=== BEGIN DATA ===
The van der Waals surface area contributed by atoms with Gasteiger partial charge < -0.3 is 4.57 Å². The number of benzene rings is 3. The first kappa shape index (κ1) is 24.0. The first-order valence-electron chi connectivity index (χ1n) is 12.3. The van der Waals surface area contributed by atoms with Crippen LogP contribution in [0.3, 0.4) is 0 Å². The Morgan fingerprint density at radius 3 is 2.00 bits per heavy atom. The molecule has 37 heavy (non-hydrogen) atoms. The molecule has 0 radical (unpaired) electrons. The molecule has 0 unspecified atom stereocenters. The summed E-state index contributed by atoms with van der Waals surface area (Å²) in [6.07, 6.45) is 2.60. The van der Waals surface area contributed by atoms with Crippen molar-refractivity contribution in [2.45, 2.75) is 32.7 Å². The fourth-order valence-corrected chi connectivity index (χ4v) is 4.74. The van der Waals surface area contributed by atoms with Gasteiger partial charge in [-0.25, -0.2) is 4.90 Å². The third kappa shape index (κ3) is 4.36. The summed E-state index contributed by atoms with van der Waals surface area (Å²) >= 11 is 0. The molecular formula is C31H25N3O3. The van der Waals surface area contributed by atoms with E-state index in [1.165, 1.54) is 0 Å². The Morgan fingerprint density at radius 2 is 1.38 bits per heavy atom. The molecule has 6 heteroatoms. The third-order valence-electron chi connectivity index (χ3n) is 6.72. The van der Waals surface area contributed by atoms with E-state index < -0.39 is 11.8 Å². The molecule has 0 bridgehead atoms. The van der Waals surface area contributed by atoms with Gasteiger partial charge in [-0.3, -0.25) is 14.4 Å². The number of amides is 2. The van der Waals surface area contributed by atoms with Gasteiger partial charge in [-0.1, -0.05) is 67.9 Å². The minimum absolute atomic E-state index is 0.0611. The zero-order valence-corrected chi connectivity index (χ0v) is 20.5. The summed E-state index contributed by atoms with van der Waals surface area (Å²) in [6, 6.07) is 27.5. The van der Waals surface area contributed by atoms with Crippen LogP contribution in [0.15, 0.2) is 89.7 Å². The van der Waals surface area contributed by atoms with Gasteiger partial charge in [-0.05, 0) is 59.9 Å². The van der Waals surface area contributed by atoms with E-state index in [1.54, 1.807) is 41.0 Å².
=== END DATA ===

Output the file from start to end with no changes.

The van der Waals surface area contributed by atoms with Gasteiger partial charge < -0.3 is 4.57 Å². The number of benzene rings is 3. The first kappa shape index (κ1) is 24.0. The first-order valence-electron chi connectivity index (χ1n) is 12.3. The van der Waals surface area contributed by atoms with Crippen LogP contribution in [0.3, 0.4) is 0 Å². The Morgan fingerprint density at radius 3 is 2.00 bits per heavy atom. The molecule has 37 heavy (non-hydrogen) atoms. The molecule has 0 radical (unpaired) electrons. The molecule has 0 unspecified atom stereocenters. The summed E-state index contributed by atoms with van der Waals surface area (Å²) in [6.07, 6.45) is 2.60. The van der Waals surface area contributed by atoms with Crippen molar-refractivity contribution in [2.45, 2.75) is 32.7 Å². The fourth-order valence-corrected chi connectivity index (χ4v) is 4.74. The van der Waals surface area contributed by atoms with Gasteiger partial charge in [-0.25, -0.2) is 4.90 Å². The third kappa shape index (κ3) is 4.36. The summed E-state index contributed by atoms with van der Waals surface area (Å²) >= 11 is 0. The molecular formula is C31H25N3O3. The van der Waals surface area contributed by atoms with E-state index in [1.165, 1.54) is 0 Å². The Morgan fingerprint density at radius 2 is 1.38 bits per heavy atom. The molecule has 6 heteroatoms. The third-order valence-electron chi connectivity index (χ3n) is 6.72. The van der Waals surface area contributed by atoms with E-state index < -0.39 is 11.8 Å². The molecule has 0 bridgehead atoms. The van der Waals surface area contributed by atoms with Gasteiger partial charge in [-0.3, -0.25) is 14.4 Å². The number of amides is 2. The van der Waals surface area contributed by atoms with Gasteiger partial charge in [-0.1, -0.05) is 67.9 Å². The minimum absolute atomic E-state index is 0.0611. The zero-order valence-corrected chi connectivity index (χ0v) is 20.5. The summed E-state index contributed by atoms with van der Waals surface area (Å²) in [6, 6.07) is 27.5. The van der Waals surface area contributed by atoms with Crippen LogP contribution in [0.15, 0.2) is 89.7 Å². The van der Waals surface area contributed by atoms with Gasteiger partial charge in [-0.05, 0) is 59.9 Å². The van der Waals surface area contributed by atoms with E-state index in [1.54, 1.807) is 41.0 Å².